Celine Thibault, who you may remember as the smurf-handed, good witch of Desert and Denim, standing over her cauldron of boiling plant dye, is the mastermind behind the hand-dye process of Juniper Ridge’s first hemp, wild-dyed tee-shirt.
Celine started the process of producing this limited run of unique shirts with Jungmaven’s light-weight, organic hemp and cotton fabric. She converted the loading bay in our Oakland Workshop into a dye house for two weeks during production
“I began dyeing two years ago in Oaxaca, Mexico. Now I hand dye small run, handmade goods and teach natural dye workshops through my studio, MOON.” explains Celine. But Desert & Denim was her first experience working with California native plants.
When asked about the relationship between wilderness perfume and natural plant dyes, Celine says, “I remember talking to Joshua Tree locals – people who grew up there. They explained that the scent of Creosote is their memory of rain. When it rains, the steam carries creosote oils into the wind creating a potent musk. Only after experiencing rain in another landscape did their memory of Joshua Tree rain become meaningful. Scent doesn’t come in a singular form. It exists in the air, in perfume and (now) the fibers of our clothing.”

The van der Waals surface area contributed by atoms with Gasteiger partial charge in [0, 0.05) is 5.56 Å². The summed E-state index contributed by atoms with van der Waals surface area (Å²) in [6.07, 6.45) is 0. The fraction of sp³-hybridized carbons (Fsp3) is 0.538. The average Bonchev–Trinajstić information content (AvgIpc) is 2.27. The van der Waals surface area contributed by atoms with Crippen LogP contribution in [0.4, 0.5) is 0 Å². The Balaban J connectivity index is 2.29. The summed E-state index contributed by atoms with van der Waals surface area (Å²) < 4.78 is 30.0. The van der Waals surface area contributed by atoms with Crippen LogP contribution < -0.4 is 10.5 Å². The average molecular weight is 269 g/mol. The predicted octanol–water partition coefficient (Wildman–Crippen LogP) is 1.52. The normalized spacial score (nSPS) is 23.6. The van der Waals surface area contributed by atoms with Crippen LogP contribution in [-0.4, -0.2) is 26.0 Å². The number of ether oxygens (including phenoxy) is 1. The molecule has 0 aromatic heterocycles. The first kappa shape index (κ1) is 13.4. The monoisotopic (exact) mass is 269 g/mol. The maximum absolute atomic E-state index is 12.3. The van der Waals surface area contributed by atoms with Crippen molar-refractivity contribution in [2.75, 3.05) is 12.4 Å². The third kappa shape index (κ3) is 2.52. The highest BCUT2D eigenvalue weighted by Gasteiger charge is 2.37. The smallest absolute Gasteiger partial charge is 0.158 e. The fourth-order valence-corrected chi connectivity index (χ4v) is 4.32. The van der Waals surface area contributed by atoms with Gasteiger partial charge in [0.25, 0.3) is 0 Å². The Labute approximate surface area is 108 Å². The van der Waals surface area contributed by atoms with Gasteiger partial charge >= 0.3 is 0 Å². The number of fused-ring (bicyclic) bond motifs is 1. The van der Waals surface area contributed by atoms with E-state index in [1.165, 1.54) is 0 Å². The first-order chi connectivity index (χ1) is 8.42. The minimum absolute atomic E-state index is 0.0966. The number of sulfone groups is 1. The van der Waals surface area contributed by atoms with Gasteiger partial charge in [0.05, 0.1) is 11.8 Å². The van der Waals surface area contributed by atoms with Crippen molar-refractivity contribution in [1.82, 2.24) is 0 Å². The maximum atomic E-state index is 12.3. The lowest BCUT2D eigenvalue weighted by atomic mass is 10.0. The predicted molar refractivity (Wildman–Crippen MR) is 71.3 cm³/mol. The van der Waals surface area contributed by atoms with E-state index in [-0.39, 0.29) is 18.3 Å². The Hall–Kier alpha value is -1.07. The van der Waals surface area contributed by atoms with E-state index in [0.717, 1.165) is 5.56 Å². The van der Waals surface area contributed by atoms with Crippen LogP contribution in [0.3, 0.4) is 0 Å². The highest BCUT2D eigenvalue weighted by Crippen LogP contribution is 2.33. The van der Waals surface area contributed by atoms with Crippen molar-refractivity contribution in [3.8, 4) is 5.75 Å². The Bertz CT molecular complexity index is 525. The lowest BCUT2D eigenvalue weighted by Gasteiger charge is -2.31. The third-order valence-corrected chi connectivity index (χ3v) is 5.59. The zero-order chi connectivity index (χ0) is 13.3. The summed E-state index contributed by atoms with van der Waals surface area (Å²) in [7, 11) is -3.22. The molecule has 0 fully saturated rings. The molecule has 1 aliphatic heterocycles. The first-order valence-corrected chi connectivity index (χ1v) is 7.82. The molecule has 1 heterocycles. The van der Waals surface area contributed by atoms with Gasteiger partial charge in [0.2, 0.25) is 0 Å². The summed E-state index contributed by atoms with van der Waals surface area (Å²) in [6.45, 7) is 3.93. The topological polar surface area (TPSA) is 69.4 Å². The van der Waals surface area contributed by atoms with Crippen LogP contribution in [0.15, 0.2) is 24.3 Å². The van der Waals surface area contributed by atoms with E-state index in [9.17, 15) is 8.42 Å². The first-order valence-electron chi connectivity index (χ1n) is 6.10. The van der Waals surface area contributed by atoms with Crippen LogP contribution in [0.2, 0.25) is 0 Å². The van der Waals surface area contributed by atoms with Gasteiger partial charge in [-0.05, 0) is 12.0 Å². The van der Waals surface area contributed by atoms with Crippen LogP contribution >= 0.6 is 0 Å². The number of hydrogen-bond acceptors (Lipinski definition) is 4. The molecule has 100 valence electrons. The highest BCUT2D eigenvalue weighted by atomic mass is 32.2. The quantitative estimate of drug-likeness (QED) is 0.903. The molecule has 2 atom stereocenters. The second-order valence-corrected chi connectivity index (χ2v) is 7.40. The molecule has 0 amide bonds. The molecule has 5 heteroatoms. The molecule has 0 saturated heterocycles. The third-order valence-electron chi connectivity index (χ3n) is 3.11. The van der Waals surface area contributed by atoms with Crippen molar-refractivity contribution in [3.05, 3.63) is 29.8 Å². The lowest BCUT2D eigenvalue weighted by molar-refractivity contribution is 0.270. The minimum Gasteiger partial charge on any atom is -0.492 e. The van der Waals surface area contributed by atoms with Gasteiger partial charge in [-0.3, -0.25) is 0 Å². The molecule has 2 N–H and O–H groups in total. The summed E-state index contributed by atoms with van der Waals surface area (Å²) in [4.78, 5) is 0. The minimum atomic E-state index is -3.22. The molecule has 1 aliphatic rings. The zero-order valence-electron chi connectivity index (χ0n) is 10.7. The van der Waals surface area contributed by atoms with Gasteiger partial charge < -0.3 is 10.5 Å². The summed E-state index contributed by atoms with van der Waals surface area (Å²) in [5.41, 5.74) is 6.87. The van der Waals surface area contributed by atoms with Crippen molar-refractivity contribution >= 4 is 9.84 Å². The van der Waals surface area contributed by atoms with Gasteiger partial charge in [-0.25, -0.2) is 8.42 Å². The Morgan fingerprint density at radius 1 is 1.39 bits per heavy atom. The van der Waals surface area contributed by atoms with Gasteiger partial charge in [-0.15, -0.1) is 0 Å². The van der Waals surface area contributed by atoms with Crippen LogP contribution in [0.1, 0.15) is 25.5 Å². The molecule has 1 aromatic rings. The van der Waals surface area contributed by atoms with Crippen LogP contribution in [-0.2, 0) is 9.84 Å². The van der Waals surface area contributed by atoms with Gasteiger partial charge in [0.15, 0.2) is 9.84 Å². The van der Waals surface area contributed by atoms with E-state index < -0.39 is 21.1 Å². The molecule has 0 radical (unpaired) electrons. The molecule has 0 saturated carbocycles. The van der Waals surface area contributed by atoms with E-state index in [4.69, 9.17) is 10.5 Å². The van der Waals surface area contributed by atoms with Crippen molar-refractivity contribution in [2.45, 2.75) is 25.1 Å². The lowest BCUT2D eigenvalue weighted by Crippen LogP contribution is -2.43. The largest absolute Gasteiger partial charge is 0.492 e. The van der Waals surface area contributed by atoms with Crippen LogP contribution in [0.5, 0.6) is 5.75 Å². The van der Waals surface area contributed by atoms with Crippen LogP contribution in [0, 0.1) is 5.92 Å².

Celine is not sure if this project will ever be presented this way again. “There’s no way to ensure consistency with natural plant dyes without chemicals. That’s why they’re so lovely. Each bath is the discovery of a plant’s life cycle and subsequently a new journey. Isn’t that what we’re all striving for? Carving out a unique story with plant dyes is exactly what Juniper Ridge does with harvest stories. No two batches are the same, each reflects a specific time and place.”
Each shirt is unique, radiant and textured. With so many plants to use, I don’t know if we will return to Creosote for our next run (if there is one). Wouldn’t a Siskiyou cedar shirt be beautiful?
Juniper Ridge’s first Field Lab Tee launches this Thursday through The Wildcrafter.
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